In today’s world of crash-bang-wallop CGI effects and state-of-the-art sound, it is hard to imagine that films were once silent. Join us as we take a trip down to the studio lot to recall some mirthmeisters of yore
Buster Keaton: Comic genius Keaton barely made it out of childhood. On one fateful day not long before he was three, he was hit by a flying brick and then got sucked out of a window by a tornado and deposited in the street. He honed his skills performing on stage in a travelling show with his parents, and in the years between 1920 and 1929 he made a series of films that arguably make him the greatest actor-director ever. With his constant stoic, expressionless demeanour and expert stunt work, he ensured films such as Sherlock Jr, Go West and Seven Chances are still enjoyed today. But it is his 1926 film The General that wins the most plaudits even today. The work led no less a person than Orson Welles to quip that it was “the greatest comedy ever made, the greatest Civil War film ever made, and perhaps the greatest film ever made”.
Laurel and Hardy: Although they first appeared together on screen in 1921, US-born Oliver Hardy and UK-born Stan Laurel’s career only really took off after they signed with Hal Roach’s studio, where they were to stay for the next 20 years, in 1926. Their humour centred on visual comedy with a high degree of slapstick, usually centred on an argument between the pair ending up with cartoon-like violence, the best example of which can be seen in the classic short Big Business. Hardy’s tall stature and portly frame contrasted perfectly with Laurel’s slight body, giving the air of an unlikely partnership. Both being fine actors, they easily transferred to the advent of sound in film in the late 1920s and they were successful throughout the 1930s and far into the 1940s, a high point being 1932’s The Music Box.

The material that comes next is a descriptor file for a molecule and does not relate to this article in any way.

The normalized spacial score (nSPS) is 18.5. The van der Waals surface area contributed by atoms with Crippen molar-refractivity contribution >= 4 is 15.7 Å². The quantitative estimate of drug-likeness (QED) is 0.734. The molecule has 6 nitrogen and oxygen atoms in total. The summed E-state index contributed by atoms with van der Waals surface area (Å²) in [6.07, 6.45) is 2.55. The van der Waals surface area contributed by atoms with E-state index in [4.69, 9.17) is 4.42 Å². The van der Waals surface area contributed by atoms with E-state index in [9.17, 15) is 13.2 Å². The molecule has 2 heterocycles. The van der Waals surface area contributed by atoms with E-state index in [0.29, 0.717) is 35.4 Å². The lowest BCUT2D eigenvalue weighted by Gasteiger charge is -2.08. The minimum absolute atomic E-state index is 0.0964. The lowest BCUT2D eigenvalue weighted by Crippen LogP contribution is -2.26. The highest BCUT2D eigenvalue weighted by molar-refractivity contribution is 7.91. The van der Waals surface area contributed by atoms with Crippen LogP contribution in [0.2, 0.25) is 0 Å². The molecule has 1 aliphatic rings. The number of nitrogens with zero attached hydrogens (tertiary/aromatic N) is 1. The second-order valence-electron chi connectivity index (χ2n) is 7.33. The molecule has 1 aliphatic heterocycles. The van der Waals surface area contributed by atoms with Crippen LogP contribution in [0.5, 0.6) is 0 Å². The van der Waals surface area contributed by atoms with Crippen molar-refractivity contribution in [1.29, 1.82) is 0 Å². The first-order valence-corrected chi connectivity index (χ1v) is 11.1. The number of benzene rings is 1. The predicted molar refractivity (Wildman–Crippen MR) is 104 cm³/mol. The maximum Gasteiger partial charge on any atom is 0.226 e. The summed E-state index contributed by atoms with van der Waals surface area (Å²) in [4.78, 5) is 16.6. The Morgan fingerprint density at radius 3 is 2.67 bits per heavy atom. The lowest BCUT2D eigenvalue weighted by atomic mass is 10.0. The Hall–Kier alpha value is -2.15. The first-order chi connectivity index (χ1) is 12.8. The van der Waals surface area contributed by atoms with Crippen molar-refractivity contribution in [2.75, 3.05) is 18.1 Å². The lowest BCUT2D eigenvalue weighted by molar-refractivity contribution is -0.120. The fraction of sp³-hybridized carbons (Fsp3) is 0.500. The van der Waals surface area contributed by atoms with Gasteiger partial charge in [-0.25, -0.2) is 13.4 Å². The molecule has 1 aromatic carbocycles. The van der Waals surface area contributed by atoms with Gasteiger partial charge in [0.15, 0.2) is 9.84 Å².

Charlie Chaplin: Synonymous with both silent film and comedy, Charlie Chaplin needs no introduction. Even if you have never seen his films, you will be familiar with his iconic apparel of a slightly too-small bowler hat and rumpled baggy dark suit, topped off with a swinging cane – not to mention the ‘Hitler’ moustache. Born in London in 1889, he made his fortune and became world famous after moving to the US. Shifting from contract studio star to producer/director in his own right, he became the most-popular star of the silent era. His popularity in the US foundered in the 1940s, mainly due to an anti-capitalist speech at the end of his film The Great Dictator, a parody of Adolf Hitler. This made him the target of a political witch-hunt that prompted him to move to Europe. But his work lives on and many of his films are considered classics today.
Harold Lloyd. He began his film career starring in silent shorts as a character not dissimilar to Charlie Chaplin’s classic persona. Soon though, he decided to present a character more akin to his actual self and success was his. Well known for doing his own hair-raising stunts – he was temporarily blinded and lost most of his right hand in an explosion – his action-packed romantic comedies rivalled Chaplin’s in popularity. His most famous scene is in Safety Last in which he dangles from the hands of a clock above the city streets. The clock scene has been much copied, notably in Back to the Future and Martin Scorsese’s Hugo. Lloyd made the move into producing his own work and became an innovator with his pioneering use of test audiences, but sadly by the 1930s – despite embracing talking pictures early on – cinema-goers had tired of his character.
Fatty Arbuckle: Mentor of Charlie Chaplin and the man who discovered Buster Keaton and Bob Hope, plus a successful comedian, actor, screenwriter and director to boot, the rotund man born Roscoe Arbuckle was up there with the most popular and highest paid silent-era stars. Despite his girth, the star dubbed “The Prince of Whales” and “The Balloonatic” was nimble and agile and this, along with his pie-in-the-face-mournful-look shtick, propelled him into audiences’ hearts. He quickly found himself rejected though, as a 1921 arrest for the rape and manslaughter of an actress and the subsequent negative press coverage saw him fall out of favour with fans. Despite a hung jury in two trials and an acquittal in a third, he was never to reach the highs of his early career, a victim of poison column inches in the newspapers of tycoon William Randolph Hearst.
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